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Local Spring Produce

Spotlight on Spinach

Spinach, related to beets and chard, is one of our first local spring vegetables. Although readily available all year from places like California, nothing compares to the freshness of our own local spinach. Our main local spinach suppliers are Harmony Valley and Avalanche Organics.

First grown in Persia 2000 years ago, spinach is exceptionally rich in antioxidants like beta-carotene (which your body converts to vitamin A), lutein, and quercetin. Spinach is rich in vitamins and minerals too, especially folate (folic acid), vitamin K, magnesium, and manganese. It also contains more protein than most vegetables. Although the protein is incomplete, it is complemented by the protein in grains. Spinach contains oxalic acid and may prevent the absorption of calcium if eaten in large quantities.

There are three basic types of spinach. Savoy has crinkly, curly, dark green leaves, is usually sold in fresh bunches, and is particularly good in salads. Flat or smooth-leaf has unwrinkled, spade-shaped leaves that are easier to clean than savoy, and is often used in processed foods like canned and frozen spinach, soups, and baby foods. Semi-savoy is increasingly popular and has slightly crinkled leaves, ofering some of the benefits of each of the others. You might see any of these at the Co-op, depending on what's available.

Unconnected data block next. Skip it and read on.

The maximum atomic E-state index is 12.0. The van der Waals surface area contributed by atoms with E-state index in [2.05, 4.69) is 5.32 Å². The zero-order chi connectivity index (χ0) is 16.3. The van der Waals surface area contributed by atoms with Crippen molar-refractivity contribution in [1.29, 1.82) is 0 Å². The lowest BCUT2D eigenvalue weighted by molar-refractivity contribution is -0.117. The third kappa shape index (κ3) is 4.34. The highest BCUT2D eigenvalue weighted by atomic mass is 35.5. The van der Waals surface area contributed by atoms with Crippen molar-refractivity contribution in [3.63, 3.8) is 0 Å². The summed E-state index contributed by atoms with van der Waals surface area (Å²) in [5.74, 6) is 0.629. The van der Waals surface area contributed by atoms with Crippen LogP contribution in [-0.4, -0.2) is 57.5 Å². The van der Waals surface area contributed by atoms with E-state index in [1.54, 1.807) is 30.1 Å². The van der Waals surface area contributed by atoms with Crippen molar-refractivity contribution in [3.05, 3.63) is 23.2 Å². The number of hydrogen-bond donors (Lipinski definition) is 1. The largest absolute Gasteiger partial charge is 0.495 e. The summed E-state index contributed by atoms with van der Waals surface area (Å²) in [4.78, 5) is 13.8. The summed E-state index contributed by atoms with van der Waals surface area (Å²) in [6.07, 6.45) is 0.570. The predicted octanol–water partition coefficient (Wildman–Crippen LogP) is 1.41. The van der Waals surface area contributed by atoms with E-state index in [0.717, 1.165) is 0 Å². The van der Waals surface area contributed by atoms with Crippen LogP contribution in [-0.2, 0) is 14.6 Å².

In addition to bunches, spinach is also sold bulk (or loose) and in bags. Bulk spinach is easier to evaluate for quality, since you can examine each leaf individually. Choose small leaves with bright, deep green color, and a crisp, springy texture. Avoid leaves that are wilted, crushed, bruised, leathery, have yellow spots or insect damage. Fresh spinach should smell sweet, not musty or sour. Also, look for relatively thin stems. Thick ones indicate overgrown spinach, which may be tough and/or bitter.

Store unwashed spinach, refrigerated in a plastic bag, for up to one week. Freeze for long term storage. Blanch the spinach 1-2 minutes, then rinse with cold water and drain before packing in air-tight containers.

Fresh spinach, especially savoy, often has sand trapped in the leaves and stems, and requires careful washing. Don't wash before storage, though - it will wilt. Trim off any roots, separate the leaves, and drop into a large bowl of lukewarm water. Agitate gently with your hands. Lift out the leaves, letting the sand settle, then empty and refill the bowl and repeat until clean. Remove stems if they are thick and tough.

How can I use my spinach?

Raw: Use freshleaves in salads, on sandwiches, etc.

Sauteed: Washed, with some water still clinging to it, spinach can saute quickly in a small amount of oil, or in stock if you stir the leaves constantly while cooking. Try adding onion, garlic, or curry spices.

Steaming: Cook in a steamer over boiling water for 5-10 minutes.

Microwaving: Good substitute for steaming. Little nutrient loss. Place 1/2 pound of spinach (washed but not dried) in a microwaveable dish; cover loosely and cook until tender, four to seven minutes.

Add to soups, stews, stir-fries, or casseroles.
Combine with mint and feta cheese and stuff into chicken breasts.